About this Research Topic
The COVID-19 pandemic has far-reaching implications in the diagnosis, treatment, and control of respiratory pathogens. One immediate concern is the convergence of SARS-CoV-2 and other human respiratory pathogens. While lockdowns, social distancing, and other public health measures have contributed to the decrease in the number of reported cases of respiratory diseases, such as influenza, respiratory syncytial virus, and others; these control measures may increase the number of the cases of other communicable diseases, such as tuberculosis, due to the disruption in the health services brought about by the pandemic. In addition, these current reductions are likely to be transitory and the usual pathogens are likely to re-emerge at some point in time and co-circulate with SARS-CoV-2.
Our knowledge is still limited on how to control and manage the novel coronavirus and how it affects ongoing health activities for combating influenza and other respiratory pathogens. Basic epidemiological data is urgently needed in order to provide evidence and help researchers, clinicians, and policy makers in addressing these issues. This Research Topic aims to determine the epidemiology of influenza and other human respiratory pathogens in context of co-infection with SARS-CoV-2 and monitor how it affects disease severity and clinical outcomes. Further of interest is whether there will be changes in the characteristics of influenza and other respiratory viruses when they re-emerge following the initial wave of COVID-19 due to various potential viral bottlenecks.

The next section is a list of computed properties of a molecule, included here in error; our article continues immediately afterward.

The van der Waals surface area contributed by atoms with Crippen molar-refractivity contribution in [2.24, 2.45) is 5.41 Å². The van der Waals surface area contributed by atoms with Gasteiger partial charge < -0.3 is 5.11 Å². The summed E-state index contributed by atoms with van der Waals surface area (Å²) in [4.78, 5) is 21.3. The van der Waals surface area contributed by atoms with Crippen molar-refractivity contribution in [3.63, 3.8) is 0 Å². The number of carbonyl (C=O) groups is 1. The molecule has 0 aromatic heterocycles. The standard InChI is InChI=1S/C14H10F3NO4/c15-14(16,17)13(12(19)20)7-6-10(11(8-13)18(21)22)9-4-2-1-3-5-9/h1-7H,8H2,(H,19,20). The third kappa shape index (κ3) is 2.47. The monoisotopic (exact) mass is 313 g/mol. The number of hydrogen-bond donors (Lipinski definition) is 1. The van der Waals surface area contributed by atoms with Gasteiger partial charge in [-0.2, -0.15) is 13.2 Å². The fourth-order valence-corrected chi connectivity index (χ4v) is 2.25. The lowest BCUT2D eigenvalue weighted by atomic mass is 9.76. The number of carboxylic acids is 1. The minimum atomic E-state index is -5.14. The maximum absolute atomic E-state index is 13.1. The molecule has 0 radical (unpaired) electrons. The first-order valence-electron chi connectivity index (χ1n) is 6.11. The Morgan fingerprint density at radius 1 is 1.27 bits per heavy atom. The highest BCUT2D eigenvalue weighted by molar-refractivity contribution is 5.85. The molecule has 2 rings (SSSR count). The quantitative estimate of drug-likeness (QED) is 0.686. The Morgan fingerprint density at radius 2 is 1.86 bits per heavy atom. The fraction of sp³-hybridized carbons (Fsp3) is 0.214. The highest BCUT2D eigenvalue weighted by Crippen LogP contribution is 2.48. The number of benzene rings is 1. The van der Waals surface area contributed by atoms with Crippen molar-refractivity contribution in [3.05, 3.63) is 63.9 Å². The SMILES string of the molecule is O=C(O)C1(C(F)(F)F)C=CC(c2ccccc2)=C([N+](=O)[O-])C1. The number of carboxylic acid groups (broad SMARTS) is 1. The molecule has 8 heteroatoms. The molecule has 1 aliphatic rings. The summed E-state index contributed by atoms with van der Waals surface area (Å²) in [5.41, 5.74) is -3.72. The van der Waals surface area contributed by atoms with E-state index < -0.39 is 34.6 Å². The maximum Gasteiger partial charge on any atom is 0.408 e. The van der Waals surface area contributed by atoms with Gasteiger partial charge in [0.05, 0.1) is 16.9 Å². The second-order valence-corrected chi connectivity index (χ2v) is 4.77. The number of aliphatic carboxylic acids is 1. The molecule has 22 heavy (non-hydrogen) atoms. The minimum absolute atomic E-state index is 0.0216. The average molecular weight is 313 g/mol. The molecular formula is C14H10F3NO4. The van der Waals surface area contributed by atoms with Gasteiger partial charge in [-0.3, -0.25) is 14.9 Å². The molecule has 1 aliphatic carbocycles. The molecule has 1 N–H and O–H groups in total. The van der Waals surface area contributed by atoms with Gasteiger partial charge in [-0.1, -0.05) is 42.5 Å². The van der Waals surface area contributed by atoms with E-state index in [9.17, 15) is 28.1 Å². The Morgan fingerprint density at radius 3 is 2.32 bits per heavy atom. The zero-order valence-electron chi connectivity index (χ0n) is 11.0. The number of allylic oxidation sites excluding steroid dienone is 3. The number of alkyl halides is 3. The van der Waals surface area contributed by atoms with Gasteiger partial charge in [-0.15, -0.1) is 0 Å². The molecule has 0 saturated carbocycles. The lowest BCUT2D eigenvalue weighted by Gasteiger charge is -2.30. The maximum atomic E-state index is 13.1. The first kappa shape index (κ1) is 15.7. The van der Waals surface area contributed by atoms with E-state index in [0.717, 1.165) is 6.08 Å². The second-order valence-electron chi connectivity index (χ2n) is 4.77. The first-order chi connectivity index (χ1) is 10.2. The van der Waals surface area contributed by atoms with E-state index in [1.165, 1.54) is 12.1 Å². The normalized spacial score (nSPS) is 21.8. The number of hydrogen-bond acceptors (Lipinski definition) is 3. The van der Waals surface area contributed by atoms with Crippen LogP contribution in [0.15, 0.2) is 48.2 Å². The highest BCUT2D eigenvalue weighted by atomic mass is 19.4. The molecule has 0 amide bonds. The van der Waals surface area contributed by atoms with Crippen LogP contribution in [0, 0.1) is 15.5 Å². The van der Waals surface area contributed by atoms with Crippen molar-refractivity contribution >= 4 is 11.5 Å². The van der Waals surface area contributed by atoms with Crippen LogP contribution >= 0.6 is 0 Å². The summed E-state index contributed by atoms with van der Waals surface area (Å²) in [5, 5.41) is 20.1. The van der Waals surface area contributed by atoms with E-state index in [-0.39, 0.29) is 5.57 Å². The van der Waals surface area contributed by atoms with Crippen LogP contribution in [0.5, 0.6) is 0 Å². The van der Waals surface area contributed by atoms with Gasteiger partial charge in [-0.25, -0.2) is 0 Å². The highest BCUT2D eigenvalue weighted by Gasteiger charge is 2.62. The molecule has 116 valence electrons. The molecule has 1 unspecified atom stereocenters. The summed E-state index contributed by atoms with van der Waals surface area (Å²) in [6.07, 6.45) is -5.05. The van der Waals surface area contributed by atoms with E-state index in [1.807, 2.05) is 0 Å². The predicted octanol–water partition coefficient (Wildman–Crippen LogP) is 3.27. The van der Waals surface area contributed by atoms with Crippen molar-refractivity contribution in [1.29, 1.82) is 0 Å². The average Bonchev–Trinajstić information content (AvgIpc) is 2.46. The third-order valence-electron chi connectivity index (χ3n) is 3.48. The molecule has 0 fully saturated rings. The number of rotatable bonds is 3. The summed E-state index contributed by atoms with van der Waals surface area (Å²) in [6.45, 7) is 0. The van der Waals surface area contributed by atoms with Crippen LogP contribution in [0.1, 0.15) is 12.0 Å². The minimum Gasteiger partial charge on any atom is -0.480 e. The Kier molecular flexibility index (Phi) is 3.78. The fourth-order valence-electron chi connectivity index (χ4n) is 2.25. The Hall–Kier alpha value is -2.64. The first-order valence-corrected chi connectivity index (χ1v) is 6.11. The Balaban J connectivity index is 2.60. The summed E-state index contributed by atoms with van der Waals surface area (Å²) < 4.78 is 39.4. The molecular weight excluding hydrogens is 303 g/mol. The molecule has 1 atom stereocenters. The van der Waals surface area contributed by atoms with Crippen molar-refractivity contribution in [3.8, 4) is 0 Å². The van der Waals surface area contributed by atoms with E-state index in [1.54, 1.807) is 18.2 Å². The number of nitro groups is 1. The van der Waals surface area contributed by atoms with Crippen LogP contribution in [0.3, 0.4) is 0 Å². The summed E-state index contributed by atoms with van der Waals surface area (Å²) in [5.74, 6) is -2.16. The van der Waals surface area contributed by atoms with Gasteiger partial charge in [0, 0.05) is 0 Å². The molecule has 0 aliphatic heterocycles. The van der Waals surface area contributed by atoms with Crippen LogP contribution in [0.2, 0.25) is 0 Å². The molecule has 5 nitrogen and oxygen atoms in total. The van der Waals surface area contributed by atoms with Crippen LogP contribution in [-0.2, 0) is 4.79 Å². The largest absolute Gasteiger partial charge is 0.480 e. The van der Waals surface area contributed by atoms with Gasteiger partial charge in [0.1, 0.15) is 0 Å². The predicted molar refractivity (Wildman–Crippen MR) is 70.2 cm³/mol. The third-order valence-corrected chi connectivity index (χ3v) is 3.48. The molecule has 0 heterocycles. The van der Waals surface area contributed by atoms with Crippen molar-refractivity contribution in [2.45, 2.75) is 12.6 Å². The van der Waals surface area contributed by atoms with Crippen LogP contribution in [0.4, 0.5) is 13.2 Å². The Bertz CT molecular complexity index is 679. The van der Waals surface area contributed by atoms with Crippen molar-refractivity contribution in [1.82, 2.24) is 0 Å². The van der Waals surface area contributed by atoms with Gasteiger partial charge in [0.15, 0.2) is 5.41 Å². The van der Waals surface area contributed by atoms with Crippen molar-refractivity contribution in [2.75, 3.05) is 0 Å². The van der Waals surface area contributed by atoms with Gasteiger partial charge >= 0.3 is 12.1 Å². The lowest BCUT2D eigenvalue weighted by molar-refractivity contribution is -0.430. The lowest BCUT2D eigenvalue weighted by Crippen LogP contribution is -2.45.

• Surveillance studies including hospital, community, national, or regional-based monitoring.
• Differences in outcomes across age groups, geographic location, and ethnicity.
• Molecular epidemiology and laboratory-based detection.
• Development of diagnostics tests and protocol.
• Pathogenesis and risk factors of disease severity.
• Virus-virus and virus-bacteria interactions in COVID-19 patients with coinfections.
• Molecular factors that affect the host immune response to pathogens.
• Therapeutics (antiviral and antibiotics usage).
Keywords: influenza, human respiratory viruses, SARS-CoV-2, bacterial pneumonia, epidemiology
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